You will never have a week with 40 billable hours, so you have to plan for only part of your time being billable, and dedicating the rest of your time to non-billable tasks like blogging, sales, invoicing, personal projects, reading and learning new skills. With that in mind, estimate how many billable hours you can realistically work per week. If the answer is 20 hours per week, take some time off for vacation and holidays which gives you 900 hours per year or 75 hours per month.

Typically I have my hourly rate that I factor several things into: 1. Client size - I can’t possibly expect startups and smaller clients to pay me the same as Fortune 500 companies. It’s just simple math. But if I can make things happen, i.e. in a shorter timeframe to reduce costs? Then win for all. 2. Time spent - If the project is going to last several months, I have to account for that. There may be a lot of back and forth and you need to accommodate. 3. Time allotted - Things may be a rush and you only get 2 days to work within. You might have to work for 40 of those 48 hours).

Rina Miele Freelance Designer
Honey Design
  • Let’s say with rent, gas, groceries, car bills, power, internet, insurance, subscriptions, debt repayment and miscellaneous costs, you pay out $3,000 in expenses each month. That means the minimum you could charge as an hourly rate is $40. Any less and you’re losing money. I’m assuming you want to actually make profit, so charge a healthy margin (20%-50%) well above your break even.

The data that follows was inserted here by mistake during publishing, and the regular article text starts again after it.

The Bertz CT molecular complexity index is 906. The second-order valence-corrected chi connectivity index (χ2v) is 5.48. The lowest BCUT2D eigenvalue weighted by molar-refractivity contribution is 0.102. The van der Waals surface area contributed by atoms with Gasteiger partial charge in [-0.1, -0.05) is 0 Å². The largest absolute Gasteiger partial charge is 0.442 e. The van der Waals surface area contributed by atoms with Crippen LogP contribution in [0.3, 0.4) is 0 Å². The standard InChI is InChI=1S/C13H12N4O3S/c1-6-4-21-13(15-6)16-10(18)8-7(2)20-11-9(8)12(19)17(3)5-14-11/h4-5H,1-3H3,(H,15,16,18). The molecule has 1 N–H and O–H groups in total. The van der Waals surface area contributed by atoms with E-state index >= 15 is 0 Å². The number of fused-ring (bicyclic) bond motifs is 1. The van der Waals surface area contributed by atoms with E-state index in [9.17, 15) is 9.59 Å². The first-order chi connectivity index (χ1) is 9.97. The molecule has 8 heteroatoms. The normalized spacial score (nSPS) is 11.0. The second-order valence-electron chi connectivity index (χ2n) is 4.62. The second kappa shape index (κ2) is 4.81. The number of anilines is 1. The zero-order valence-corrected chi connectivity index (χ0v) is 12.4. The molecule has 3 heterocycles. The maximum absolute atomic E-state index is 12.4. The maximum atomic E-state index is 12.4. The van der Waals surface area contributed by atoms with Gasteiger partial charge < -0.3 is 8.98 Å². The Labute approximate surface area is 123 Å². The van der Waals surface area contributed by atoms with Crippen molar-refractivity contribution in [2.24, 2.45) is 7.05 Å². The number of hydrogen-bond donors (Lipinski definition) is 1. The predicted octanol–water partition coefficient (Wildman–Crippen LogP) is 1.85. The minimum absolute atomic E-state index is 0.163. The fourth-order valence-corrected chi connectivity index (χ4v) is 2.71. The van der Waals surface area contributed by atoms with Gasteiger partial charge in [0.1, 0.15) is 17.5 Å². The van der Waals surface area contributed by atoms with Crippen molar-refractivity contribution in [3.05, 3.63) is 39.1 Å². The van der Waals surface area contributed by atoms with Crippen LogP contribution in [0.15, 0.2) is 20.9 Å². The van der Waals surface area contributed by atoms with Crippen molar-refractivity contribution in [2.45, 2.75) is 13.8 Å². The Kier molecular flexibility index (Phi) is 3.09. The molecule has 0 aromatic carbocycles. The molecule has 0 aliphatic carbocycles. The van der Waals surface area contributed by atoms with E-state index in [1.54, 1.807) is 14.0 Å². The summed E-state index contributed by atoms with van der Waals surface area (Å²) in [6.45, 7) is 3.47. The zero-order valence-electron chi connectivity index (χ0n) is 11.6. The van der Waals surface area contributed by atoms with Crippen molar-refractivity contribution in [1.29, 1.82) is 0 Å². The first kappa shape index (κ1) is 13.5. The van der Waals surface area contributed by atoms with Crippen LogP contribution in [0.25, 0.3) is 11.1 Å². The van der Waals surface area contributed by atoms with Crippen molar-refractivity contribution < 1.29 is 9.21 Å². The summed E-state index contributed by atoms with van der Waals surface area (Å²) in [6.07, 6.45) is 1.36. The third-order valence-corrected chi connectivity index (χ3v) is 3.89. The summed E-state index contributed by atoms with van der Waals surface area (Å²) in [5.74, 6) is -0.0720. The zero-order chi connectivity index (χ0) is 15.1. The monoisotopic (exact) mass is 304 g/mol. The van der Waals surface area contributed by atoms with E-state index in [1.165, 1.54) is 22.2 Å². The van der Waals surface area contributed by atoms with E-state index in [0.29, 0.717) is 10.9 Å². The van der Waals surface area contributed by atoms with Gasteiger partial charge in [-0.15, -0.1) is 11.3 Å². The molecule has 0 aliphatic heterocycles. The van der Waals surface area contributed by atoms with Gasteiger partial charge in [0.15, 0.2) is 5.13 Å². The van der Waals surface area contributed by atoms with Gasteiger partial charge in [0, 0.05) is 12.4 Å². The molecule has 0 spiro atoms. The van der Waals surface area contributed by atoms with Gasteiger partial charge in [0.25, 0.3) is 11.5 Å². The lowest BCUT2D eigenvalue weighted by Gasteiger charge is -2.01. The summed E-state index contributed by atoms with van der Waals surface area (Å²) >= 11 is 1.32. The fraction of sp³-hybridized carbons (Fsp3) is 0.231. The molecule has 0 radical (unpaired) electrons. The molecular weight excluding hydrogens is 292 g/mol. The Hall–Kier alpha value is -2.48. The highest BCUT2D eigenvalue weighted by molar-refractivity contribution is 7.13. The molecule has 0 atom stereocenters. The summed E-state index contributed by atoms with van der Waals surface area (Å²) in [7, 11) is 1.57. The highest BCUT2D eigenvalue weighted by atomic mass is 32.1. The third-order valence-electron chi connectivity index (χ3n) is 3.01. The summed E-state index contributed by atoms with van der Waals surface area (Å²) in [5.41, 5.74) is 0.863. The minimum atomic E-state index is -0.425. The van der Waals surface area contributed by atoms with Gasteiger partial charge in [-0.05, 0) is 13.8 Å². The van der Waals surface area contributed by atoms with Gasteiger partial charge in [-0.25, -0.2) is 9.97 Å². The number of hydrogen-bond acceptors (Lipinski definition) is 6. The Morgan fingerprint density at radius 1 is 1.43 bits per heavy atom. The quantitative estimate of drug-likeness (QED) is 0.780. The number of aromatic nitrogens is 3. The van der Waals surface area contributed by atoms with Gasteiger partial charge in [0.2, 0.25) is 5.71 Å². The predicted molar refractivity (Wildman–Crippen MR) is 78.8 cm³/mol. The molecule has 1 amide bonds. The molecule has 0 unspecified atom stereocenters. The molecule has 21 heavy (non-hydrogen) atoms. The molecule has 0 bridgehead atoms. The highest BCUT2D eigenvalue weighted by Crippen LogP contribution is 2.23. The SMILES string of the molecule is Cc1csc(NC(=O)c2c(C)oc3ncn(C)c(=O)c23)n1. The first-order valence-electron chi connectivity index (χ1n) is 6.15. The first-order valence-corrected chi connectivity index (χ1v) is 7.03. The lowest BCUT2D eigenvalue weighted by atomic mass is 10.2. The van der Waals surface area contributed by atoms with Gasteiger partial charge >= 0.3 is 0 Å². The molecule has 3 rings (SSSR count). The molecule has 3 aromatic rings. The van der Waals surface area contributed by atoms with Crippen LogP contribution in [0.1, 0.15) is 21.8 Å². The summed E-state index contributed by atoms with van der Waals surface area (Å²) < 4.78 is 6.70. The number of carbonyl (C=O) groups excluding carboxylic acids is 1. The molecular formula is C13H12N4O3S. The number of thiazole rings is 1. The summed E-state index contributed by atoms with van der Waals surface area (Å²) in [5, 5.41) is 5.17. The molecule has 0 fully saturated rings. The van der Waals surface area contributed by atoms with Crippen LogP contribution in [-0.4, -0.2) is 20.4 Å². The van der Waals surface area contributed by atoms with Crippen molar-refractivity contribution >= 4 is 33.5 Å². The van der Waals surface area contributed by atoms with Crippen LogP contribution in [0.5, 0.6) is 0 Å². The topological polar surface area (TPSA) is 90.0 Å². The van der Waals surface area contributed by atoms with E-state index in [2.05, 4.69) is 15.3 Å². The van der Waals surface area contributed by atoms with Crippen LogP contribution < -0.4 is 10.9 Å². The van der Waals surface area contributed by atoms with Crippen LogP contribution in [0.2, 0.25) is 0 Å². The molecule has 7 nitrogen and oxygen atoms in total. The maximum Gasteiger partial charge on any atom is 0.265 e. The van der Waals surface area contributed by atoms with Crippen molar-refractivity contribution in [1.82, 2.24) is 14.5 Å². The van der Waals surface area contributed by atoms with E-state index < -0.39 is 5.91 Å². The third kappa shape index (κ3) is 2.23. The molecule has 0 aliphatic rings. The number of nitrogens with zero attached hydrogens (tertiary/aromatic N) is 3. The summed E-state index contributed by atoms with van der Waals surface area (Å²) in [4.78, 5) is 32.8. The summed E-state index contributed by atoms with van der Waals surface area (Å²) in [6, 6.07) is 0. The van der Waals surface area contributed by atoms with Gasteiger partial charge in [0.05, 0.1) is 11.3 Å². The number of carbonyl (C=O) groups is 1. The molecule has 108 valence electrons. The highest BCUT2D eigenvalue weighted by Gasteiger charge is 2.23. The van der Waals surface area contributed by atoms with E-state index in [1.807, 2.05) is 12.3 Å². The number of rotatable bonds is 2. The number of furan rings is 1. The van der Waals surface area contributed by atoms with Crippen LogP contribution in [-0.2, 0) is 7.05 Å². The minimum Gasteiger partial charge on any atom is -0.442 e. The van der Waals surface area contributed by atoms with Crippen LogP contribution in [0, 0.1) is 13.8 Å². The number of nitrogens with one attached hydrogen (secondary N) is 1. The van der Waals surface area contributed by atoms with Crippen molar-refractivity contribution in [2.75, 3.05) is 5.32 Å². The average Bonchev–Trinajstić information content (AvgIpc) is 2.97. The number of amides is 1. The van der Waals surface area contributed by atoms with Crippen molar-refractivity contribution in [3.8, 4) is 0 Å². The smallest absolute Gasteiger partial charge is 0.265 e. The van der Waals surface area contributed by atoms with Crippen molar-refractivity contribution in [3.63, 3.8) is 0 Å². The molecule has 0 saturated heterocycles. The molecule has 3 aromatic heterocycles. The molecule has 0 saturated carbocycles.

The downside of charging hourly.

    On the surface, most freelancers think that charging by the hour is the simplest and most preferred approach. In fact, that’s not the case and charging by the hour can be more headache than it’s worth. Here are a few reasons why charging hourly can cause issues:

    Diminishing returns: If you’re working with a client and are tasked with writing 8 different press releases, the eighth release is going to be easier to write than the first. It’s also likely to be the best of the batch as you will have learned so much more about the client. It will also probably take you less time and if you’re being paid by the hour, it will be the least profitable release you write.

    Timesheets Suck: What if you had to run out for 10 minutes to pick up your kids during the hour you were working on your clients project? Do you have to reduce that from your time? What if you come up with a bright idea while in the shower? Does that count as time? Timesheets are a hassle and keeping track of when you’re on and when you’re off can be a burden.